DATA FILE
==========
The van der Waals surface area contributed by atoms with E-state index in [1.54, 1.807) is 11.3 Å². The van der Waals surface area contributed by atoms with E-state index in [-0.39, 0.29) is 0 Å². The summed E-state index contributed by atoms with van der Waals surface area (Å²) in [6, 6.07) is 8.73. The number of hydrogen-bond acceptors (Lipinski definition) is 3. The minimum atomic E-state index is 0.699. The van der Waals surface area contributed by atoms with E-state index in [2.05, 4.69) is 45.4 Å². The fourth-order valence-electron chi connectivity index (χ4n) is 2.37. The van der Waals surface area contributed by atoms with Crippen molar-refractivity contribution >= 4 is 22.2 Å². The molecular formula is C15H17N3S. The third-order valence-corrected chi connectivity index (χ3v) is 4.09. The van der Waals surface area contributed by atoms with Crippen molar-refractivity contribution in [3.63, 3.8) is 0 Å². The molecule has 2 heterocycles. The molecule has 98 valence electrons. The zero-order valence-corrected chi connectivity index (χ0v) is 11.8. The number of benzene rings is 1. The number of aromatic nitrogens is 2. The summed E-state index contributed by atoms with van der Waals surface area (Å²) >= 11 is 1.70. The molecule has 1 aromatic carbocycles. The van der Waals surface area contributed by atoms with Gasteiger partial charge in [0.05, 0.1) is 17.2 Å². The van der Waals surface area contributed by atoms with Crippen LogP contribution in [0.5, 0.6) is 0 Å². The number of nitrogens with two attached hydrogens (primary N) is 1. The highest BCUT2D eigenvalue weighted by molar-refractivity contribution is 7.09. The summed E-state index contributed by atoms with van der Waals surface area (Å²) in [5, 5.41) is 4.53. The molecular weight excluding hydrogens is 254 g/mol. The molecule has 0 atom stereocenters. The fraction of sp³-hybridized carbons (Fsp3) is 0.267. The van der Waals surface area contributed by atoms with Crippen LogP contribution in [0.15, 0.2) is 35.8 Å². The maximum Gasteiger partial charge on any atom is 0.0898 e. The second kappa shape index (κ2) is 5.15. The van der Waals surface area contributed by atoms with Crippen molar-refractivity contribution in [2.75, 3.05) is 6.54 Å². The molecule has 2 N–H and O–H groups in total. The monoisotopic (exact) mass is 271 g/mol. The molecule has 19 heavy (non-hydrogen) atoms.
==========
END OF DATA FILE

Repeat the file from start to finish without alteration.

The van der Waals surface area contributed by atoms with E-state index in [1.54, 1.807) is 11.3 Å². The van der Waals surface area contributed by atoms with E-state index in [-0.39, 0.29) is 0 Å². The summed E-state index contributed by atoms with van der Waals surface area (Å²) in [6, 6.07) is 8.73. The number of hydrogen-bond acceptors (Lipinski definition) is 3. The minimum atomic E-state index is 0.699. The van der Waals surface area contributed by atoms with E-state index in [2.05, 4.69) is 45.4 Å². The fourth-order valence-electron chi connectivity index (χ4n) is 2.37. The van der Waals surface area contributed by atoms with Crippen molar-refractivity contribution >= 4 is 22.2 Å². The molecular formula is C15H17N3S. The third-order valence-corrected chi connectivity index (χ3v) is 4.09. The van der Waals surface area contributed by atoms with Crippen molar-refractivity contribution in [3.63, 3.8) is 0 Å². The molecule has 2 heterocycles. The molecule has 98 valence electrons. The zero-order valence-corrected chi connectivity index (χ0v) is 11.8. The number of benzene rings is 1. The number of aromatic nitrogens is 2. The summed E-state index contributed by atoms with van der Waals surface area (Å²) >= 11 is 1.70. The molecule has 1 aromatic carbocycles. The van der Waals surface area contributed by atoms with Gasteiger partial charge in [0.05, 0.1) is 17.2 Å². The van der Waals surface area contributed by atoms with Crippen LogP contribution in [0.5, 0.6) is 0 Å². The number of nitrogens with two attached hydrogens (primary N) is 1. The highest BCUT2D eigenvalue weighted by molar-refractivity contribution is 7.09. The summed E-state index contributed by atoms with van der Waals surface area (Å²) in [5, 5.41) is 4.53. The molecular weight excluding hydrogens is 254 g/mol. The molecule has 0 atom stereocenters. The fraction of sp³-hybridized carbons (Fsp3) is 0.267. The van der Waals surface area contributed by atoms with Crippen LogP contribution in [0.15, 0.2) is 35.8 Å². The maximum Gasteiger partial charge on any atom is 0.0898 e. The second kappa shape index (κ2) is 5.15. The van der Waals surface area contributed by atoms with Crippen molar-refractivity contribution in [2.75, 3.05) is 6.54 Å². The molecule has 2 N–H and O–H groups in total. The monoisotopic (exact) mass is 271 g/mol. The molecule has 19 heavy (non-hydrogen) atoms.